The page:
Can we ask God for rest from what this world bombards us with day to day? Of course. But it’s not everything. In comparison, it’s really not anything, for this world will soon pass away. It is the burden of sin that’s too heavy, the yoke of the law that’s impossible for us to bear on our own. But the way of Jesus is light. His yoke on us is that we simply believe. His heart toward us is gentle. He rescued us by becoming a humble servant. That’s where we find rest for our souls, our eternally free, unchained souls. If we don’t have to work for it, what reason could there be not to rest in it? The yoke and the burden are no longer ours. They are His. Praise God and breathe that long awaited sigh of relief.


 

Friday, December 17, 2021

The Lonely Santa's Accidental Promise

 


In July Frank stopped trimming his beard. By the time the giant tree went up at the mall, the proud white puff covered his chin and spread appropriately over the top of his velvety red coat. Despite his amazing morph into the jolly old elf, he worried kids from the neighborhood would know it was him. He couldn’t hide the rattle in his voice. Or the involuntary blink of his left eye. On day one of his part-time Santa job, a mom yanked her daughter off his lap and called him a creep.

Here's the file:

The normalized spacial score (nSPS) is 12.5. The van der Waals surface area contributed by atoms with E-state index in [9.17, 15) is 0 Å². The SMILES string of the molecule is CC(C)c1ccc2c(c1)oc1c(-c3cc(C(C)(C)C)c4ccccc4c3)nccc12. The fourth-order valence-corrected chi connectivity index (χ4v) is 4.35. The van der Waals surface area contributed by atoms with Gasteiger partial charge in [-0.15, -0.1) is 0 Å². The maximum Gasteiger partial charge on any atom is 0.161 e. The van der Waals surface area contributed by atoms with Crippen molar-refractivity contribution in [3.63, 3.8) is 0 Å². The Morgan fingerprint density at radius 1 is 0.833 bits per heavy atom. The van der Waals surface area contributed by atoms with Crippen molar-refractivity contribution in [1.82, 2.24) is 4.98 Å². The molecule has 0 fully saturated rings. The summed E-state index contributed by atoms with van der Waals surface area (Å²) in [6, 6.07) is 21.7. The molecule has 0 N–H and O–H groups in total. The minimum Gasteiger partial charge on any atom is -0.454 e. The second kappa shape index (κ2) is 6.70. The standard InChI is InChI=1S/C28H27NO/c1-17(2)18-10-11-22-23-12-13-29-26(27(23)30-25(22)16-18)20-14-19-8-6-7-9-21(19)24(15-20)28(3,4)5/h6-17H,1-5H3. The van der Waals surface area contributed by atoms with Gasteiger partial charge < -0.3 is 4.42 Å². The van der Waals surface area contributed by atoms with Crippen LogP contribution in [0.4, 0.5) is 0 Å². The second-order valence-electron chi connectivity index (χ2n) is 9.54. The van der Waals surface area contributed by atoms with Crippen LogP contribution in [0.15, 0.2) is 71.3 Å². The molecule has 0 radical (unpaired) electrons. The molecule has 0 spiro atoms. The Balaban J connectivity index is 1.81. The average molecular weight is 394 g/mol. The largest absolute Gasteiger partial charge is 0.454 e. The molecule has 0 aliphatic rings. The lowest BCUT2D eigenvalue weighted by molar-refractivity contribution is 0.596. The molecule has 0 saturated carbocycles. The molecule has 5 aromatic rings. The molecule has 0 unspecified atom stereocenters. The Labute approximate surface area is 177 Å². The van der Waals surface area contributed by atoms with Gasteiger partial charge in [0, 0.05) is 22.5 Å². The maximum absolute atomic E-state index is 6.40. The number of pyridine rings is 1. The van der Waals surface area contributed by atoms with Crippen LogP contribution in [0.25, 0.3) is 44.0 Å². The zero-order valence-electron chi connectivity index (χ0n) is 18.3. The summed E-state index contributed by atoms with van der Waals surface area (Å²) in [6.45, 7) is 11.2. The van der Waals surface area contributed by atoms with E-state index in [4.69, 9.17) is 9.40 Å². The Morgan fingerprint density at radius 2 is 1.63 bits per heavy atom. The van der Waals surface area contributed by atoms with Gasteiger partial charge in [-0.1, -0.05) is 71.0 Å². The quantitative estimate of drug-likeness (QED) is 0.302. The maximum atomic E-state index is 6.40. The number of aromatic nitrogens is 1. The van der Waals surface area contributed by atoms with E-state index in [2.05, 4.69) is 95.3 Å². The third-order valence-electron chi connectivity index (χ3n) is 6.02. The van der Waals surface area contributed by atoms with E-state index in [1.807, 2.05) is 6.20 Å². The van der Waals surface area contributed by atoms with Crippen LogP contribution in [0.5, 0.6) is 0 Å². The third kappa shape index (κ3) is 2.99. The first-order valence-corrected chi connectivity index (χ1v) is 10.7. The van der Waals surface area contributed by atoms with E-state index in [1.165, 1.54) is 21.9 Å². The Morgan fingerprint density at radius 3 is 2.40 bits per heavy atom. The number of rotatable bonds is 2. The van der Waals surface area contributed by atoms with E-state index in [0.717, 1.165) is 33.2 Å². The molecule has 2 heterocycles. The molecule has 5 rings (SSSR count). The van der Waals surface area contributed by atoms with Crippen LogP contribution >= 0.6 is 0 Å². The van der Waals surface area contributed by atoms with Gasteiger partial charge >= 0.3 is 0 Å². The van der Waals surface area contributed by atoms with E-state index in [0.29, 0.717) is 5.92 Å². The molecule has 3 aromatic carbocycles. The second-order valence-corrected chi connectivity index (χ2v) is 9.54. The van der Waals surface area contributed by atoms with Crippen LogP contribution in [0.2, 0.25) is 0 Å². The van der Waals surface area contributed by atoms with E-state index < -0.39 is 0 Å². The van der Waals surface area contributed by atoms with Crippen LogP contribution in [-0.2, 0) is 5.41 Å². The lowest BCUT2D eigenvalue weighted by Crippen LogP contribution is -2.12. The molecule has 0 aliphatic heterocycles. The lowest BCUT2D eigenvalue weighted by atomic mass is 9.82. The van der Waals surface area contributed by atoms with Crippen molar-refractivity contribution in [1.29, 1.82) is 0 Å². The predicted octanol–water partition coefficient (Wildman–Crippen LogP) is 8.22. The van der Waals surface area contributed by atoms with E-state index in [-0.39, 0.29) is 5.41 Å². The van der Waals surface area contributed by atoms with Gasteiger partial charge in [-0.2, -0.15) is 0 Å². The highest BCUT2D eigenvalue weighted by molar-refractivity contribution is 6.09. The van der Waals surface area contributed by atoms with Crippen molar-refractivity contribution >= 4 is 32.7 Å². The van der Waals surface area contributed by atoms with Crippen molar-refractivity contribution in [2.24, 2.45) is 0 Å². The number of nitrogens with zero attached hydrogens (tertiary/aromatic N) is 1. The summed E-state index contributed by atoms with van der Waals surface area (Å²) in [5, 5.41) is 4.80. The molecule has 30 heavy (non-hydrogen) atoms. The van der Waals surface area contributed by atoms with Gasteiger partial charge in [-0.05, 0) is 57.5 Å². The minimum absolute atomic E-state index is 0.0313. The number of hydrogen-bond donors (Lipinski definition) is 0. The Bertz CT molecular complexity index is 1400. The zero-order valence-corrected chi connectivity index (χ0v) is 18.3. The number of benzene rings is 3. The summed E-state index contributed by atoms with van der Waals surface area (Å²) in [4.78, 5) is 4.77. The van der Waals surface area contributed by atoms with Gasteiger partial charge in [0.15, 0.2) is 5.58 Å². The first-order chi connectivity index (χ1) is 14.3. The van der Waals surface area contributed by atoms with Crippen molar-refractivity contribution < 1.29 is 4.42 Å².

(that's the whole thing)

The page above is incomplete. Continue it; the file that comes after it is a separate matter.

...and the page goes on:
“What’s wrong with you?” she yelled. “Stop winking at my little girl.”
The twenty-something photographer laughed. A couple of moms near the front of the line grabbed their tots and retreated from the Christmas village to the safety of the food court. Frank opened his eyes wide, but the blinking continued. So he shut the left eye for the rest of his shift. Three hours and he didn’t open that eye. His cheek made up for the need to blink by twitching every few seconds. But this seemed less disturbing to young moms. Or maybe they didn’t notice at all.
On day two a member of the neighborhood gang showed up. The short kid from across the street. He must have been about five. A Santa cap hung at an angle on his head. Frank had shooed the little petunia crusher from his yard more than once. Now here he was climbing onto Santa’s lap expecting to be forgiven for the Spring of Deflowering.
“What do you want for Christmas, little boy?”
“I want one of those tractors that really goes,” the kid said. “You know, with the big tires.”
Great. “What do you plan to do with a tractor?”
“You talk funny. Like that man with the pretty flowers in his yard.”
“Flowers, huh? I bet he works really hard to get those flowers to grow so pretty.”
“Nah, he just sticks them in the ground and waters them. But if I had a tractor I could help him.”
Old St. Nick’s left eye blinked. “Well, maybe you should just keep your tractor in your own yard.”
The boy’s eyes grew wide and a smile lit his face. “Thanks, Santa!”
“For what?”
“I’ll keep it in my own yard if that’s what you want. Thanks for getting me one.”